I haven’t been moving as much these last two weeks. Where I would normally take walks with the kids or get on my yoga mat during their nap time, I’ve been too tired. The kids have been sick. No one is well-rested except that the kids can just keep going during the day, despite a less-than-stellar night of sleep. Ah, youth…
I’m also the kind of person who always has several projects going at once, and even more so right now thanks to a resurgence in creative energy brought on by my journey on The Artist’s Way. That means I’m on the computer typing, hunched over an art project, or contorted in order to paint my dining room baseboards (thankfully not all at the same time). So while I’ve been more sedentary than normal, I’m still putting my body in a lot of weird and interesting positions. These are all the ingredients I need for wonky sacrum soup (the technical term). Add a sprinkle of ‘it’s time for a new mattress’ and my pelvis is certifiably out of whack.
When I experienced a searing pain in my right hip while going up the stairs, followed by a deep ache that wouldn’t go away, I immediately recalled my pregnant, unstable pelvis. This was familiar pain. During both pregnancies, I dealt with pretty terrible sciatica. Thanks to the fluid nature of my pregnant bod, the pain frequently switched sides to keep me guessing. In addition to deep aches in my hips most of the time, they would often buckle or give out when I went to stand up.
While I was pregnant with Audrey, I operated under the idea that when something hurts, I should stretch it. I quickly discovered that only made the pain worse. A friend hinted that perhaps creating more stability in my pelvis would help so I did squats. Like a million of them. I’m not sure they really did anything though, apart from getting my heart rate up. I didn’t really feel any muscle fatigue. Alignment was my thing at this time and I was well-versed in proper squat form (knees over ankles). I maybe would feel some work in my quads but definitely nothing in my glutes.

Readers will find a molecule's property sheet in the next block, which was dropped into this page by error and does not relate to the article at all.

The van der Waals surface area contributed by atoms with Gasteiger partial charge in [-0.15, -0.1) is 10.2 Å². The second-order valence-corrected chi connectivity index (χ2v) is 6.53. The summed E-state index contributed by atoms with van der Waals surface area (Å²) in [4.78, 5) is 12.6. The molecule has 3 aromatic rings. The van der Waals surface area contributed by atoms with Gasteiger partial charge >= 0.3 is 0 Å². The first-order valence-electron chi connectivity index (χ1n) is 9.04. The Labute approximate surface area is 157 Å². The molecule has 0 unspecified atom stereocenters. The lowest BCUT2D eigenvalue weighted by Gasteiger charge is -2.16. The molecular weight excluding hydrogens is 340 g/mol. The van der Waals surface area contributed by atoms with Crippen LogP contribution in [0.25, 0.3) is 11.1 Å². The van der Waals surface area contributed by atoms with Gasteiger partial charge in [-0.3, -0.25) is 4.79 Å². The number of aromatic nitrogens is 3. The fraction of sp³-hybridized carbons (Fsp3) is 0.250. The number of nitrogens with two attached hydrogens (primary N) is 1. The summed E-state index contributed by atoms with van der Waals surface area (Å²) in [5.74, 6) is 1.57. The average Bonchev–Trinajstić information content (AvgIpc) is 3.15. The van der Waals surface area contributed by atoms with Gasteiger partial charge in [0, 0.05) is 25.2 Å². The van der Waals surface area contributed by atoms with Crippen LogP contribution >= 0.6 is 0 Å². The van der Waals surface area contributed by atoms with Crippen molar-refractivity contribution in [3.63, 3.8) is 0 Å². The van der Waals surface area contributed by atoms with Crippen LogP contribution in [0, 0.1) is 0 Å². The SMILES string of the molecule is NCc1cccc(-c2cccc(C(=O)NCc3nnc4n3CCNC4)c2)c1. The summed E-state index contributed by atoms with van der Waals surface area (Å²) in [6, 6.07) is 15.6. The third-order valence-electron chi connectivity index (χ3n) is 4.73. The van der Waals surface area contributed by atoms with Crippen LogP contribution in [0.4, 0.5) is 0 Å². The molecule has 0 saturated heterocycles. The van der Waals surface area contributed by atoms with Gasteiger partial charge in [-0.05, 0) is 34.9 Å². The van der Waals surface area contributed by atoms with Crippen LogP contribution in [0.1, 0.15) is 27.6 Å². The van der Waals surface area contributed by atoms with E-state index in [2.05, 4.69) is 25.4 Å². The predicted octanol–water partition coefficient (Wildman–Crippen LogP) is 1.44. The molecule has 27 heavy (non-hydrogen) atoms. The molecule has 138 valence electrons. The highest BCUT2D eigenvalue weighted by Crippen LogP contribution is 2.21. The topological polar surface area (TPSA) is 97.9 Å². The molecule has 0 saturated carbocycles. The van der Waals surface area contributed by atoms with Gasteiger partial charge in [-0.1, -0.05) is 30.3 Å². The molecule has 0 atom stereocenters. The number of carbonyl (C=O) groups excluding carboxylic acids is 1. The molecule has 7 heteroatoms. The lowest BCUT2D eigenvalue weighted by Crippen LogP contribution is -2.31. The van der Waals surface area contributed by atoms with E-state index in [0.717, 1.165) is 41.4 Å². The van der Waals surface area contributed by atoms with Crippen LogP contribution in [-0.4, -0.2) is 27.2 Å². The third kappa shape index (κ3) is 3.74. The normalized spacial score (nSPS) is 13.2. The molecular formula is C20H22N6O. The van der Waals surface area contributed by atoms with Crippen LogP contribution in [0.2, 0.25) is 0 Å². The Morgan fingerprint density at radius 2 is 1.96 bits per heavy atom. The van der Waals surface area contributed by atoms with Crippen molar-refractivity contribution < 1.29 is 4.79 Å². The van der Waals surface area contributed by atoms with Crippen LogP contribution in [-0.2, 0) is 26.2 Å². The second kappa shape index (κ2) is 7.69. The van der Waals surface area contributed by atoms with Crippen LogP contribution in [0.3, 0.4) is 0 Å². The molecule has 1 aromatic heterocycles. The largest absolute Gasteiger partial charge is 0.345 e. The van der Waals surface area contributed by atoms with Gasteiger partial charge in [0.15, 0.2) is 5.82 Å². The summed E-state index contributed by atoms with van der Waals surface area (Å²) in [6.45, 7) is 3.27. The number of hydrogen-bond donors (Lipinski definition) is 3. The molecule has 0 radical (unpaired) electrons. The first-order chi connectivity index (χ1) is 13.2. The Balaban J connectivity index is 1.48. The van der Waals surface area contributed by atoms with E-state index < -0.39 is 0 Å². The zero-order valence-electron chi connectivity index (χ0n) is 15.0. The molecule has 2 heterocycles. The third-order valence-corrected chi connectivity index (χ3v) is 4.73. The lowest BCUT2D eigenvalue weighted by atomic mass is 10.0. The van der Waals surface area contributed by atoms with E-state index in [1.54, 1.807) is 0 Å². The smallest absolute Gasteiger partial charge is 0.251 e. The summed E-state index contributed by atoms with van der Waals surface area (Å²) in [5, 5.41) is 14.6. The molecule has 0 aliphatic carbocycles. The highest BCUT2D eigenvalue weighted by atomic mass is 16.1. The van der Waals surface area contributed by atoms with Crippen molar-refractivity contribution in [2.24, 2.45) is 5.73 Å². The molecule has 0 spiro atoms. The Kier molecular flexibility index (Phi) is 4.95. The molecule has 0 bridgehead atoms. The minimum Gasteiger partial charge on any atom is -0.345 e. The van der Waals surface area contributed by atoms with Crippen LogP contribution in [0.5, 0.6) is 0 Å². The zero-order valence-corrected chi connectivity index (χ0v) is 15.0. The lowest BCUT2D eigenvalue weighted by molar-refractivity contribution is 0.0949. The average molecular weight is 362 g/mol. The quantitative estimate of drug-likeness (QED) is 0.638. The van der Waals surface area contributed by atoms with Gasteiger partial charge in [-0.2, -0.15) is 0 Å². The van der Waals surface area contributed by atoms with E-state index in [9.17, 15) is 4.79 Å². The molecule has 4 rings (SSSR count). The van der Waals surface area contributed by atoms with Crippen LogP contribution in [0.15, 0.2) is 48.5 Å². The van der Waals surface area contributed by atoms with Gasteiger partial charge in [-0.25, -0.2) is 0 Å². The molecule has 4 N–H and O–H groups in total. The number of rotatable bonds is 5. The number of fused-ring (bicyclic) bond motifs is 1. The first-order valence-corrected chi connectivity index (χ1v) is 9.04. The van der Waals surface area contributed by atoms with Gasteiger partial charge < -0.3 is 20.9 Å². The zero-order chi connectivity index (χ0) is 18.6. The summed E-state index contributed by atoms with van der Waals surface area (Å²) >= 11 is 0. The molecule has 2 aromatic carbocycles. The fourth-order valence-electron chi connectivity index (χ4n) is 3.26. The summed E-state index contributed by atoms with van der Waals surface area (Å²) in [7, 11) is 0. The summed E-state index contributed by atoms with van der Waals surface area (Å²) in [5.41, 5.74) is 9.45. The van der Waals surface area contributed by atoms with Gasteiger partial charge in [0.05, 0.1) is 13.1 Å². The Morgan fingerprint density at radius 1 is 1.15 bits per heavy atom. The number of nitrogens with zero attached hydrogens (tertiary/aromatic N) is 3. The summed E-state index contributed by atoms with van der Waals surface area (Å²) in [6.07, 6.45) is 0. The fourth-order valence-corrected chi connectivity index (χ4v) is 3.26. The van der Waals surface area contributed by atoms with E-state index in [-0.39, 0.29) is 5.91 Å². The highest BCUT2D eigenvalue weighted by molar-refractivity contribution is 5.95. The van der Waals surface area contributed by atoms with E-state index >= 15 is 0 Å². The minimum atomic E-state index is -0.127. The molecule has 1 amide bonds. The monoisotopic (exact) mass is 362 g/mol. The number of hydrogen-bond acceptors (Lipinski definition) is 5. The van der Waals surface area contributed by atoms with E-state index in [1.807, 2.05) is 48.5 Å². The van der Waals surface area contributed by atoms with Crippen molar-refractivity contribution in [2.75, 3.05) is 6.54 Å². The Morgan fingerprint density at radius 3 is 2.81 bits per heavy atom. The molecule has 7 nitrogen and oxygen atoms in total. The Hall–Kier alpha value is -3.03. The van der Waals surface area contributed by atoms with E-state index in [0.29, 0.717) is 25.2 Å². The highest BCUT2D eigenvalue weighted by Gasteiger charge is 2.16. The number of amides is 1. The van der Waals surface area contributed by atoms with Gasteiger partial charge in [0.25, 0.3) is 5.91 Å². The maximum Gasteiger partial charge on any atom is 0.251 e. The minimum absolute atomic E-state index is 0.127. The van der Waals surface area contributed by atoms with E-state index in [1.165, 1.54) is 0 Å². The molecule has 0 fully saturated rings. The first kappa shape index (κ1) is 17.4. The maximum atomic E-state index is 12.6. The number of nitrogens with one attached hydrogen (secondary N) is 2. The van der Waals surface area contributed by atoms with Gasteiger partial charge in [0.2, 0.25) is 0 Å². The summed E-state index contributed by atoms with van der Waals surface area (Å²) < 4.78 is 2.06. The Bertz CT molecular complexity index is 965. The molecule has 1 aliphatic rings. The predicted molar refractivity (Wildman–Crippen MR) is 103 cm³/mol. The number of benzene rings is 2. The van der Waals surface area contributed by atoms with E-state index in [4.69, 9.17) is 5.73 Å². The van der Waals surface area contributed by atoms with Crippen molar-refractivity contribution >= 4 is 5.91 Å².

In my second pregnancy, I started seeing a pelvic floor therapist and we found some trigger points and muscle imbalances that caused my sacrum to get loaded unevenly, thus putting pressure on my sciatic nerve. It appeared that all this hip business was coming from a wonky sacrum.
For years in yoga I was taught to not use my glutes, especially in back bends like bridge, locust, bow, and even upward bow. Now I’m not sure what my glutes were doing before that time—probably not much since I worked a desk job. I also can’t remember what happened the first few times I practiced those poses. Did my glutes naturally activate to accomplish the movement before I was counseled against it?
Yoga teachers explained to me that because the glutes bring the thighs into external rotation (legs like a duck or ballet dancer), using them in a back bend could compromise my SI joint and lower back. There was also this idea that using the glutes in these poses meant that they were ‘over active’ and that was basically the same thing as being a butt clencher. One teacher went so far as to tell me to never sit in easy pose (criss cross applesauce) because the external rotation would be bad for my unstable sacrum.*
I followed along. I let my gluteals go. I taught my students to relax their backsides. It was really hard for some of them and I preached that they were carrying unnecessary tension in their tuckuses. Now, maybe some of them really were tight asses who needed an invitation to relax. But I was definitely under the impression that a tight muscle was a strong muscle and that working to further activate or recruit said muscle would cause it to store extra tension…or something like that…Oh how I’ve come along in my understanding!**
Eventually, I saw a Yoga Journal practice for glute strengthening. I remember wondering if my glutes were weak in the first place? After all, I’d been doing all those squats and I didn’t feel any work in my tush. Then I found a book by Lillah Schwartz in which she points out that the gluteals attach to the sacrum and that strong glutes can help to create a more stable sacrum. Alarm bells went off. The very muscles I had been taught to deactivate could actually help me!